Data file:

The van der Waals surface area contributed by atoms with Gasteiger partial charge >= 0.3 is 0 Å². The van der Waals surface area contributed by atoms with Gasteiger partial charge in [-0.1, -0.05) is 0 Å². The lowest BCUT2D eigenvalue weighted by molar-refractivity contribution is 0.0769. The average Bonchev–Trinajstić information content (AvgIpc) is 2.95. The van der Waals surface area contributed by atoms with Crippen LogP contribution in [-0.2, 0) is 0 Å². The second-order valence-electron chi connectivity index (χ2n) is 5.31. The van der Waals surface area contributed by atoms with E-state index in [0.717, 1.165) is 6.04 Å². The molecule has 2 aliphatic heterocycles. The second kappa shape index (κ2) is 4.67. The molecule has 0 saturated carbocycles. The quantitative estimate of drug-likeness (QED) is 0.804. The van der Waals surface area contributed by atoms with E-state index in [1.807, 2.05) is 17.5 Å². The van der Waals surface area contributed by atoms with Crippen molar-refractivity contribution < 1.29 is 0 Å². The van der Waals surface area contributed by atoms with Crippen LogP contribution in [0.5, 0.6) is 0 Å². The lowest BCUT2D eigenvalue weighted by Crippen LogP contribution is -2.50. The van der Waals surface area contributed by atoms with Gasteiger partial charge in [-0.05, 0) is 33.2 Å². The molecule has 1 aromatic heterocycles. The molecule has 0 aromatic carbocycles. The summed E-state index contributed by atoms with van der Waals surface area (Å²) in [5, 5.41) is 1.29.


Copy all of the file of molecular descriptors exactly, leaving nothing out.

The van der Waals surface area contributed by atoms with Gasteiger partial charge >= 0.3 is 0 Å². The van der Waals surface area contributed by atoms with Gasteiger partial charge in [-0.1, -0.05) is 0 Å². The lowest BCUT2D eigenvalue weighted by molar-refractivity contribution is 0.0769. The average Bonchev–Trinajstić information content (AvgIpc) is 2.95. The van der Waals surface area contributed by atoms with Crippen LogP contribution in [-0.2, 0) is 0 Å². The second-order valence-electron chi connectivity index (χ2n) is 5.31. The van der Waals surface area contributed by atoms with E-state index in [0.717, 1.165) is 6.04 Å². The molecule has 2 aliphatic heterocycles. The second kappa shape index (κ2) is 4.67. The molecule has 0 saturated carbocycles. The quantitative estimate of drug-likeness (QED) is 0.804. The van der Waals surface area contributed by atoms with E-state index in [1.807, 2.05) is 17.5 Å². The van der Waals surface area contributed by atoms with Crippen molar-refractivity contribution < 1.29 is 0 Å². The van der Waals surface area contributed by atoms with Crippen LogP contribution in [0.5, 0.6) is 0 Å². The lowest BCUT2D eigenvalue weighted by Crippen LogP contribution is -2.50. The van der Waals surface area contributed by atoms with Gasteiger partial charge in [-0.05, 0) is 33.2 Å². The molecule has 1 aromatic heterocycles. The molecule has 0 aromatic carbocycles. The summed E-state index contributed by atoms with van der Waals surface area (Å²) in [5, 5.41) is 1.29.